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September 1, 2015 / 17 Elul, 5775
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Gaming the System

The idea of directing every single male in all of Jewry into a life of Torah study as the ideal (to the exclusion of any other productive endeavor) is anathema to the very idea of a Jewish nation.
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One of the more troubling issues for me about the current right-wing push for all of their students to learn Torah full time for as long as possible (well into their marriage and long after having a number of children to support) is the way in which this is financed.

I have long ago expressed my disagreement with this policy as it is currently applied. The idea of directing every single male in all of Jewry into a life of Torah study as the ideal (to the exclusion of any other productive endeavor) is anathema to the very idea of a Jewish nation.

I am not going to go into the details as to why I feel that way in this post other than to say that I do not believe God wants His people to not fully utilize all the individually different talents He has granted them. Every individual Jew is different with talents in a broad range of different fields. They ought to choose those fields where their talents lie.

For those whose talents are uniquely geared to Torah study – that is the best use of their time. But for those whose talents are suited elsewhere, they should find out what they are, utilize them that way and thus make a far greater contribution to God, Judaism, and the Jewish people.

The Lakewood ideal is to sublimate those talents into full time Torah study.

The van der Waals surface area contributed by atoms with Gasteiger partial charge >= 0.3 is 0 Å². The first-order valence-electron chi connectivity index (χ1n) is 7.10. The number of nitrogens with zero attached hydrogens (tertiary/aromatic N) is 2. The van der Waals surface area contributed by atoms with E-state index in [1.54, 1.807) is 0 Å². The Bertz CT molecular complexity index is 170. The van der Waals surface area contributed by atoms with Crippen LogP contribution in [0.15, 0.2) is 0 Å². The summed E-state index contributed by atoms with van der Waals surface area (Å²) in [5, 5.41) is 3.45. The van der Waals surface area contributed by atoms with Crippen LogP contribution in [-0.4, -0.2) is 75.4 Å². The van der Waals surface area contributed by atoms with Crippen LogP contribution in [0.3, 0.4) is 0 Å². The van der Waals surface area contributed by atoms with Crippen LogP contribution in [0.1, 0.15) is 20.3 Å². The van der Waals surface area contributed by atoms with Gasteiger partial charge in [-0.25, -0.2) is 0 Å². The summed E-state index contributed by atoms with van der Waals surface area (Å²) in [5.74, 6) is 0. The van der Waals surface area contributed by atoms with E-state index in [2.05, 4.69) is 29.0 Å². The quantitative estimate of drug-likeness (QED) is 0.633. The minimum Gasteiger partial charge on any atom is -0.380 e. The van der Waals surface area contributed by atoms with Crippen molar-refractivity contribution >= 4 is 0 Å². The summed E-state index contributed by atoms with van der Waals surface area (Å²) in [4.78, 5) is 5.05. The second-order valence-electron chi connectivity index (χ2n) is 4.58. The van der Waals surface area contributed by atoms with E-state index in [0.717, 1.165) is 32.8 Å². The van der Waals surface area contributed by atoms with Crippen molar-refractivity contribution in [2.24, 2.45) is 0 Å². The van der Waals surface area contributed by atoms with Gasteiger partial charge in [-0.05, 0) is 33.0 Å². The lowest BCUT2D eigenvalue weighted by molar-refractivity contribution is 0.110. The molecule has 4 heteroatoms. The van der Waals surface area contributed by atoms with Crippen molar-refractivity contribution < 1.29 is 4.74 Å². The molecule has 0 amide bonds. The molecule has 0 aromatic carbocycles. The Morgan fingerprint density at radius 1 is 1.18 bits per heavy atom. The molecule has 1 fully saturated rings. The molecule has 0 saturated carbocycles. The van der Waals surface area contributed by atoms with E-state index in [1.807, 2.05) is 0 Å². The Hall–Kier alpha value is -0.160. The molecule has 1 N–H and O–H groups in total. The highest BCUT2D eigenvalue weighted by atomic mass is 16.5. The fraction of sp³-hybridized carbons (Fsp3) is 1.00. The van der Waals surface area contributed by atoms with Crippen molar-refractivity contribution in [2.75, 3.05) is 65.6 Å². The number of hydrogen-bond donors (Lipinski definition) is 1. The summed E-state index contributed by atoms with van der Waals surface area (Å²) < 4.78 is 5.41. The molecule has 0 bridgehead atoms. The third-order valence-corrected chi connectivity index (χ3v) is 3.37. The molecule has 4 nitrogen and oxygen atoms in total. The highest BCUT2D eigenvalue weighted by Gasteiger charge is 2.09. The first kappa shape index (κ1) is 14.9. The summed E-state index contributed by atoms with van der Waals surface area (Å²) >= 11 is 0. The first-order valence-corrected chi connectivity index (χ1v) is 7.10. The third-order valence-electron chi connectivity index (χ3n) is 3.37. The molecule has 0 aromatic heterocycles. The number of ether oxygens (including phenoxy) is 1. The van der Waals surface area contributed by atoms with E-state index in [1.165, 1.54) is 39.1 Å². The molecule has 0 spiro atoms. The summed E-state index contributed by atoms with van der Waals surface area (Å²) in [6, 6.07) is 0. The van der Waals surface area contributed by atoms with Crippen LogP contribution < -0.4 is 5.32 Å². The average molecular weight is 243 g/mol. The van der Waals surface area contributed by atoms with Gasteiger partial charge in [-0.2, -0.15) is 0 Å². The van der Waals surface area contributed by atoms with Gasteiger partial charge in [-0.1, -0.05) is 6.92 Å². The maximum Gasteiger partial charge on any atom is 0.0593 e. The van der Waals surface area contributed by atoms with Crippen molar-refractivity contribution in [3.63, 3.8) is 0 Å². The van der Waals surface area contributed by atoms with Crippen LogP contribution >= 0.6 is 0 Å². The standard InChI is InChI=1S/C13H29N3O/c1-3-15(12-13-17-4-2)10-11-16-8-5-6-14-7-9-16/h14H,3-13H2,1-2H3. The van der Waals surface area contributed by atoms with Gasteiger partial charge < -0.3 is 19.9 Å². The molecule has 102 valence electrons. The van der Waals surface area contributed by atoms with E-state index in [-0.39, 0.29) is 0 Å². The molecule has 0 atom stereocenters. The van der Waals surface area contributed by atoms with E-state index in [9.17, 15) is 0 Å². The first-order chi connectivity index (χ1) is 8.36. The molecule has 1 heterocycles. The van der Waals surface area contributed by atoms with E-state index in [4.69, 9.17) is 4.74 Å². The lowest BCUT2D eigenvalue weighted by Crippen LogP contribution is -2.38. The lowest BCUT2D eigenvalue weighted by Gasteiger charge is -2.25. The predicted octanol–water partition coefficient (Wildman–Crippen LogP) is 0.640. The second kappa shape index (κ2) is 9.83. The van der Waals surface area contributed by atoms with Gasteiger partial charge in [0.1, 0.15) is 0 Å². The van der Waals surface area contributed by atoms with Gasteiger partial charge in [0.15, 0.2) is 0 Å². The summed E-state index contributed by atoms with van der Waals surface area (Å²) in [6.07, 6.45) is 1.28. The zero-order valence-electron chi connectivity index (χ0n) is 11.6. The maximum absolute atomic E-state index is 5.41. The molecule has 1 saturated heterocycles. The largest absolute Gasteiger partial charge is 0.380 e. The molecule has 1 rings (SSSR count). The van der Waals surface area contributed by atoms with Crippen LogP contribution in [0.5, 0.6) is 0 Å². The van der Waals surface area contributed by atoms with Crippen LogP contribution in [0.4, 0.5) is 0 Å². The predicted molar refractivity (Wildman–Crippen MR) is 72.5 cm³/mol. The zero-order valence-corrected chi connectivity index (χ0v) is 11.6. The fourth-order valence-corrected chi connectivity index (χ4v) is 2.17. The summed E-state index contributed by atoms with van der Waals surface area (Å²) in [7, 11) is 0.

One of the terrible consequences of this push for every male to spend his life learning Torah is the material cost. This is most acutely felt in Israel. But Americans who do this aren’t exactly living the good life either. Learning full time means they do not earn any money outside of a meager stipend a Yeshiva like Lakewood pays. Those funds cannot possibly support them enough to put a roof over their heads, put food on the table, send their children to private religious schools (even those with very low tuition) and other expenses required just to live a bare-bones modest lifestyle.

While it is true that many Kollel wives work to support their husbands they rarely make enough to support their very large families. Sometimes there are parents and in-laws that help. But that too is not enough, and is drying up a source of income with every succeeding generation. More than ever young people are being convinced to spend their lives in a Beis HaMedrash well into their prime earning years.

One of the ways Lakewood helps its Avreichim is by teaching them how to game the system. By this I mean applying for every possible federal dollar available to students who need financial aid to continue their advanced studies beyond high school. One of the most commonly used federal programs is the Pell Grant.

The Pell Grant was created 40 years ago by then Senator Claiborne Pell to provide financial aid to low income students enabling them to access higher education. While these Avrechim do apparently qualify under Pell Grant guidelines I nevertheless find this to be a misuse of the system.